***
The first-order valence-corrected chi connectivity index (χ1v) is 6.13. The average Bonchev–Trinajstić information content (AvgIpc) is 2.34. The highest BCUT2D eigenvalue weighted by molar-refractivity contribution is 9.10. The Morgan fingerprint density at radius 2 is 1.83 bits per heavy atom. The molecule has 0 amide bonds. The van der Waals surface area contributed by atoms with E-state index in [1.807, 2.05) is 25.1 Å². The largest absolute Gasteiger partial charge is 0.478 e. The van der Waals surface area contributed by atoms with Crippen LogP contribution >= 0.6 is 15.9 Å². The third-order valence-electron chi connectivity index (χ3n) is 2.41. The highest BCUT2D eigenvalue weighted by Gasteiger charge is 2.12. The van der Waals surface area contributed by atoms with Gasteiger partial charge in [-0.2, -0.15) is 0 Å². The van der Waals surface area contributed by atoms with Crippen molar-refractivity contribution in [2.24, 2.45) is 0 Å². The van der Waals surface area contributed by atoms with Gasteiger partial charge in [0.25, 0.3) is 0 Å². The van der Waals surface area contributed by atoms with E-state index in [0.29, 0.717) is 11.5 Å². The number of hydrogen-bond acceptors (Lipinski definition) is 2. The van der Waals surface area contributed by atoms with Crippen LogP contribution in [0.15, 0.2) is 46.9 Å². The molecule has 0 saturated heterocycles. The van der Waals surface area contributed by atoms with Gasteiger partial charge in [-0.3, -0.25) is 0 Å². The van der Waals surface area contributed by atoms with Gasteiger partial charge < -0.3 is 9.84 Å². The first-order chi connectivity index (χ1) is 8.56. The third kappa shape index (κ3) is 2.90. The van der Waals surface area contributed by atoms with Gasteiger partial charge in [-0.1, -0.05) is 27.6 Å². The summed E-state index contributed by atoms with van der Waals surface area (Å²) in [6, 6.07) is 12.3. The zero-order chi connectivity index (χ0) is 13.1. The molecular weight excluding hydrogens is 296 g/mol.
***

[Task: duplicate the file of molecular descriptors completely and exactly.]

The first-order valence-corrected chi connectivity index (χ1v) is 6.13. The average Bonchev–Trinajstić information content (AvgIpc) is 2.34. The highest BCUT2D eigenvalue weighted by molar-refractivity contribution is 9.10. The Morgan fingerprint density at radius 2 is 1.83 bits per heavy atom. The molecule has 0 amide bonds. The van der Waals surface area contributed by atoms with E-state index in [1.807, 2.05) is 25.1 Å². The largest absolute Gasteiger partial charge is 0.478 e. The van der Waals surface area contributed by atoms with Crippen LogP contribution >= 0.6 is 15.9 Å². The third-order valence-electron chi connectivity index (χ3n) is 2.41. The highest BCUT2D eigenvalue weighted by Gasteiger charge is 2.12. The van der Waals surface area contributed by atoms with Gasteiger partial charge in [-0.2, -0.15) is 0 Å². The van der Waals surface area contributed by atoms with Crippen molar-refractivity contribution in [2.24, 2.45) is 0 Å². The van der Waals surface area contributed by atoms with Gasteiger partial charge in [0.25, 0.3) is 0 Å². The van der Waals surface area contributed by atoms with E-state index in [0.29, 0.717) is 11.5 Å². The number of hydrogen-bond acceptors (Lipinski definition) is 2. The van der Waals surface area contributed by atoms with Crippen LogP contribution in [0.15, 0.2) is 46.9 Å². The molecule has 0 saturated heterocycles. The van der Waals surface area contributed by atoms with Gasteiger partial charge in [-0.3, -0.25) is 0 Å². The van der Waals surface area contributed by atoms with Gasteiger partial charge < -0.3 is 9.84 Å². The first-order chi connectivity index (χ1) is 8.56. The third kappa shape index (κ3) is 2.90. The van der Waals surface area contributed by atoms with Gasteiger partial charge in [-0.1, -0.05) is 27.6 Å². The summed E-state index contributed by atoms with van der Waals surface area (Å²) in [6, 6.07) is 12.3. The zero-order chi connectivity index (χ0) is 13.1. The molecular weight excluding hydrogens is 296 g/mol.